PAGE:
One night in early September, the members of the Kavajeh family in Tarqumiya were woken by IDF troops breaking into their house. According to the despicable custom of the last few years, some of the soldiers wore ski masks; before our apathetic eyes what used to be the premier line of fashion among criminals has become common military attire.
From this moment on, everything went as per the routine – a routine known to every soldier who has ever served in the occupied territories: the soldiers gathered all the family members in one room, not giving them time to dress properly. They then searched the house, found nothing, and as they left, the head of the family, ‘Issa, heard the soldiers say to one another that they had raided the wrong house. Needless to say, the soldiers did not apologize to the family. The soldiers told them not to leave the house while they were still present.
When the family realized the soldiers were gone, they began to estimate the damage. Here the words of ‘Issa are worth quoting: “We began moving around the house and saw the horror.” The contents of the cupboards had been spilled, and the soldiers had thrown bedding, clothes and equipment onto the floor. The kitchen was the real calamity zone: the soldiers made certain to spill the flour on the floor, mix the sugar, the lentils and the salt together, poured the tahini into the kitchen sink, and, finally, broke the eggs.
Now, certainly some IDF spokesperson, whether an official or a self-appointed one, will manage to find a way to explain why there was a pressing military need behind this wanton destruction of food; we’ll probably find a fool who would explain why there was a need to break the eggs – how do you know what they might have hidden in there? And anyway, why don’t you show us what happened before? And do you know what happened in 1929?
But as the family members finished examining the results of the small green storm that passed mistakenly through their home, the real disaster was discovered: the savings of one of the family members, Thahani, had been stolen. These were two gold bracelets and a gold ring. Thahani had saved the money to buy the jewelry from working in a seamstress shop since 1998.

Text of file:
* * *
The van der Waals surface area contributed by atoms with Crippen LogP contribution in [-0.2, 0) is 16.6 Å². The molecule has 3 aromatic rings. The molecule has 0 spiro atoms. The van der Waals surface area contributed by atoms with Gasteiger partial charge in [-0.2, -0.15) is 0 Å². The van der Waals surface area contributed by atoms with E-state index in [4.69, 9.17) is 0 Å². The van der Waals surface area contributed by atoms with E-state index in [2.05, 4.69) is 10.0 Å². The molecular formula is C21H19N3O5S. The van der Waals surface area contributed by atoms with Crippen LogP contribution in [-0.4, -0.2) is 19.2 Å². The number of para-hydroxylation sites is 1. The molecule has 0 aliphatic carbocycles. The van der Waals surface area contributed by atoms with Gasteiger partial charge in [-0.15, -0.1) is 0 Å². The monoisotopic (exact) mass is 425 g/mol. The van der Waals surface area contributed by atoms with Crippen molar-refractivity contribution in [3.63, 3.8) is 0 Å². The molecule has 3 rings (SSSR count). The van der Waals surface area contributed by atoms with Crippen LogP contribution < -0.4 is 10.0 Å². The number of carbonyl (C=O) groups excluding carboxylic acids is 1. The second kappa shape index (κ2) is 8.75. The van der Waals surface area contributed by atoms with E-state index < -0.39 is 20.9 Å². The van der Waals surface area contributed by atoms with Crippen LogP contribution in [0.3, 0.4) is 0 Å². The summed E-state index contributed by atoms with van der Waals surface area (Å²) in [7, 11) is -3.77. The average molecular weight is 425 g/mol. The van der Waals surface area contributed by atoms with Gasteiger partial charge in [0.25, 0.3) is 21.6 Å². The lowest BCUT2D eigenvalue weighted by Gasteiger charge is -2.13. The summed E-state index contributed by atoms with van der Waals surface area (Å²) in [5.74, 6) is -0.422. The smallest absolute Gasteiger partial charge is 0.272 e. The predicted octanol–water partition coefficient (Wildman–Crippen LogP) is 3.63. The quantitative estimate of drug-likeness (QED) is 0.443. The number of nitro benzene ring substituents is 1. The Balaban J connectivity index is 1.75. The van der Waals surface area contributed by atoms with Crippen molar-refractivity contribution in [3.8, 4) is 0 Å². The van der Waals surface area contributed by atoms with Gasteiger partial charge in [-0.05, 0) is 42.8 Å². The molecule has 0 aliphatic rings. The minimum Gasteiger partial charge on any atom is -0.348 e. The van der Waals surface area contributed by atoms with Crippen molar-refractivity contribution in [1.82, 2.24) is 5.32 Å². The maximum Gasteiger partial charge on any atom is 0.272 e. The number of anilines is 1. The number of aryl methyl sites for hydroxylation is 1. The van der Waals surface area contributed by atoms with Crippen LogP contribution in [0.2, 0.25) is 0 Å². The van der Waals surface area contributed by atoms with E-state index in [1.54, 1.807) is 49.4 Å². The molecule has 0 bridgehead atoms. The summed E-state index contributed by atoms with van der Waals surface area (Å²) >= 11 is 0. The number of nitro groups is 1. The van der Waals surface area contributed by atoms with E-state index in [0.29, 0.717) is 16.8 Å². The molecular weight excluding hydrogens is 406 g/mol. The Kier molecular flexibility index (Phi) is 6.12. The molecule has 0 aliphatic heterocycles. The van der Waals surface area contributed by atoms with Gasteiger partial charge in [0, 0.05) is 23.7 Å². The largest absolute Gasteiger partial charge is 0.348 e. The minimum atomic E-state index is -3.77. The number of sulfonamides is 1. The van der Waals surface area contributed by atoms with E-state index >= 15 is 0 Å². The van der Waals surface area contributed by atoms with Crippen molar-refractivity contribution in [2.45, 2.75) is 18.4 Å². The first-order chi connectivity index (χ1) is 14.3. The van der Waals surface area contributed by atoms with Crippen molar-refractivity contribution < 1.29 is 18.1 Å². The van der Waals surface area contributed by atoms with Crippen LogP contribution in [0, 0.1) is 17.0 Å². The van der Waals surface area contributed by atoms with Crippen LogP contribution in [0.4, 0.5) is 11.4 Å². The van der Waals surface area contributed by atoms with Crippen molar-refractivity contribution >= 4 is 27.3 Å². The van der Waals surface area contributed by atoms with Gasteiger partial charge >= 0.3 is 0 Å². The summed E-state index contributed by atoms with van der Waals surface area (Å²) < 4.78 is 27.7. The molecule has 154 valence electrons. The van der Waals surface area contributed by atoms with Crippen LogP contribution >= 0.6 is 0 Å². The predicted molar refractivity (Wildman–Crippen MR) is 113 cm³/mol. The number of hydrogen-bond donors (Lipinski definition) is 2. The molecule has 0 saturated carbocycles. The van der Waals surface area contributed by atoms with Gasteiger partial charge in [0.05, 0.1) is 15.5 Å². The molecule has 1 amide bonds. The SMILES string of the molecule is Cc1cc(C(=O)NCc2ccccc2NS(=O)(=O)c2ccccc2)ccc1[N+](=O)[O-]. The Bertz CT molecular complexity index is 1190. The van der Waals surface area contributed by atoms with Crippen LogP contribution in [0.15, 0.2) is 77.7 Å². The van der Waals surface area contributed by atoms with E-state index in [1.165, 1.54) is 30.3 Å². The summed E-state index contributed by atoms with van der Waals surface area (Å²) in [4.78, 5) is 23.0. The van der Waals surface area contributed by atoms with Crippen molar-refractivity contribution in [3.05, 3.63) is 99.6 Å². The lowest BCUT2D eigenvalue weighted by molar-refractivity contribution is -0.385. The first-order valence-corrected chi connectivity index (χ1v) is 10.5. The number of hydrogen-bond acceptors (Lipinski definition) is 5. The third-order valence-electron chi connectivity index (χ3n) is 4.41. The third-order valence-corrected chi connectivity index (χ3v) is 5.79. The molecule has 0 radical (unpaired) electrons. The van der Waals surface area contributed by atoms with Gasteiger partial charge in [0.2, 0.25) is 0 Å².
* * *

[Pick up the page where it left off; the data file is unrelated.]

Fifteen years of savings. Fifteen years of painstakingly gathering, day by day, an ounce of meager pay. A slow collection culminating in 65 grams of gold, each one of them worth 60 Jordanian Dinars, each Dinar the equivalent of about $1.7 USD. Fifteen years of savings left Thahani with some $8,005 USD; a bit more than $385 USD a year, or $1.25 USD a day. This was Tahani’s portion of all her labor. Now it lies in the pocket of a soldier. Perhaps he’ll give them to his lover, who will be grateful and not ask where he got such gold bracelets and such a ring; perhaps they’ll end up in a pawnshop. Perhaps, loyal to the value of comradeship, he already split the loot with other troops in his section.
In the morning, the family complained both to the Red Cross and the Israeli police. This was a futile gesture: good luck finding the looter among dozens of troops, some of whom were hooded and all well-versed in covering for one another. But before the MPCID rushes to close the case claiming it couldn’t find a suspect, one more thing must be said.
Looting is a war crime. It is defined as such in the Fourth Geneva Convention. During wartime, armies often harshly punish looting soldiers, if only because looting is bad for military discipline. At best, looting soldiers have to lie to their commander, which opens the door to more lies; at worst, the commander will take a commission off the loot. Armies who don’t punish looting harshly quickly cease to become armies and turn into militias at best, gangs at worse.
Israel, as is well known, does not have laws against war crimes on its books. This doesn’t mean it doesn’t commit them. And as long as the MPCID does not shake itself up and find the thief, and as long as Israel does not compensate Tahani, it allows a war criminal – not a mere thief, but a war criminal – to roam freely. And since we know nothing of him but the colors of the uniform he wore, he besmirches through his act all those who wear them. And if the IDF wants to remove this stain from its uniform – admittedly, they are spotted with quite a few of them – it had better find the guilty party, and throw the book at him. Hard.